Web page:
11. higher than four stars but rarely listen to, and another to list your most-often-played songs from the Eighties. Tip: To rate a song, make the window wide enough that you can see the Rating column. (If you don't see this column, Control-click any column heading and choose Rating from the list of options.) Then just click the Rating column for a selected song. The appropriate number of stars appears—one, two, three, four, or five—depending on the position of your click. You can change a song's rating as many times as you like—a good thing, considering the short shelf life of a pop hit these days. To make a smart playlist, choose File New Smart Playlist (Option- -N)—or just Option-click the + button beneath the source list. The dialog box shown in Figure 11-8 appears. The controls here are designed to set up a search of your music database. Figure 11-8, for example, illustrates how you'd find up to 74 Beatles tunes released between 1965 and 1968—that you've rated three stars or higher and that you've listened to exactly twice. When you click OK, your smart playlist is ready to show off. When you click its name in the Source list, the main song list updates itself according to your criteria and any changes in your music collection. (Smart playlists get transferred to your iPod or iPhone, but don't continue to update themselves there.) Figure 11-8. A Smart Playlist is a powerful search command for your iTunes database. You can set up certain criteria, like the hunt for particular Beatles tunes illustrated here. The "Live updating"checkbox makes iTunes keep this playlist updated as your collection changes, as you change your ratings, as your Play Count changes, and so on. 11.3.9. iTunes: Burning Music CDs iTunes can record selected sets of songs, no matter what the original sources, onto a blank CD. When it's all over, you can play the burned CD on almost any standard CD player, just as you would a CD from the record store—but this time, you hear only the songs you like, in the order you like, with all of the annoying ones eliminated.
  12. GEM IN THE ROUGH Internet Radio and Podcasts Audio CDs and MP3 files aren't the only sources of musical and spoken sound you can listen to as you work. iTunes also lets you tune in to hundreds of Internet-based radio stations, which may turn out to be the most convenient music source of all. They're free, they play 24 hours a day, and their music collections make yours look like a drop in the bucket. You can also download and listen to podcasts, which are like homemade (sometimes very h o m e m a d e ) ,Web-distributed personal radio shows. For radio, click Radio in the leftside Source list. In the main list, if you're connected to the Internet, you'll see categorieslike Blues, Classic Rock, Classical, and so on, as shown here. Click the flippy triangle to see a list of Internet radio stations in that category. When you see one that looks interesting, double-click it. (The higher the number in the Bit Rate column, the better the sound quality.) Wait a moment for your Mac to connect to the appropriate Internet site, and then let the music begin! Unfortunately, there's no easy way to capture Internet broadcasts or save them onto your hard drive. You can, however, drag the name of one into the Source list, or your Library, or even a playlist, to make it easier to access later on. If you discover other Internet radio stations that sound interesting, choose Advanced Open Stream, type in the station's Web address (URL), and press Return. To grab a podcast, click Music Store in the Source list. In the master category list at the left side of the musicstore "page," click Podcasts. Now iTunes lets you browse a vast list of available podcasts. When you click one that looks promising, you'll see that you can either listen to it on the spot, or—and here's the real fun—click Subscribe. Once you do that, a new icon called Podcasts appears in your Source list; click it to find the latest episodes of the podcasts you've subscribed to. Sync those babies to your iPod, and you've got interesting material—or, at least fresh material—to listen to every day of the week.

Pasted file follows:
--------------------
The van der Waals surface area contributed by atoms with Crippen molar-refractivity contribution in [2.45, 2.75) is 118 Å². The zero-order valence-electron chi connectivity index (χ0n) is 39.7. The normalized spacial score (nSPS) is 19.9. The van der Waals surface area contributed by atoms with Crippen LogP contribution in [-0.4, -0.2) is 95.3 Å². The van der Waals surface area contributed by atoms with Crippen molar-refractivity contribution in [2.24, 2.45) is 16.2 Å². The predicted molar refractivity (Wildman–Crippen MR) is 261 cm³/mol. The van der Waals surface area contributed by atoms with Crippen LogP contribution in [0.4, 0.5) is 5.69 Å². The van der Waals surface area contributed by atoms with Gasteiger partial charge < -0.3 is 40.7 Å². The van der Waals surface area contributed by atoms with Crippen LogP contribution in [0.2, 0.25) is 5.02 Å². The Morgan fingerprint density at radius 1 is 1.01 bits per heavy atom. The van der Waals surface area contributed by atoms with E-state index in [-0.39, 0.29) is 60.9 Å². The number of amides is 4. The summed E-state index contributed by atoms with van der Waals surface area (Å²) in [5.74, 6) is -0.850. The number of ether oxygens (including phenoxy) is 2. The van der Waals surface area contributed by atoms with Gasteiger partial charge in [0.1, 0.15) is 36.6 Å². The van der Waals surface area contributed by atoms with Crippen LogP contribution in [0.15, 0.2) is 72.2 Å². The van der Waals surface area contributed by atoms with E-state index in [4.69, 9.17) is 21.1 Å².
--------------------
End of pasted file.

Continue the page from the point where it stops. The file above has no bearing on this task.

13. Tip: Use CD-R discs. CD-RW discs are not only more expensive, but may not work in standard CD players. (Not all players recognize CD-R discs either, but the odds are better.) Start by creating a playlist for the CD you're about to make. Click its icon in the leftside Source list to see the list you've built. Drag songs up or down in the list to reflect their playback order. Keep these points in mind: • The readout at the bottom of the list shows how much time the songs will take. • About 74 or 80 minutes ofAIFF audio files fit on one CD. But ifyou make an MP3 CD instead (choose iTunes Preferences Advanced Burning tab, and then choose MP3 CD as the format), you can fit at least ten times as much. Note, though, that MP3 CDs don't play on all CD players—only those advertised with this feature. Also note that your MP3 CD can't include songs you've bought on Apple's iTunes music store; iTunes won't convert them into the non-copy- protected MP3 format. • You can control how many seconds of silence iTunes leaves between tracks on your custom CD. Choose iTunes Preferences Advanced Burning tab, and make a selection from the Gap Between Songs pop-up menu. When everything is set up, click the Burn Disc button in the playlist window. Insert a blank CD into the Mac. The burning process takes some time. Feel free to work in other programs while iTunes chugs away.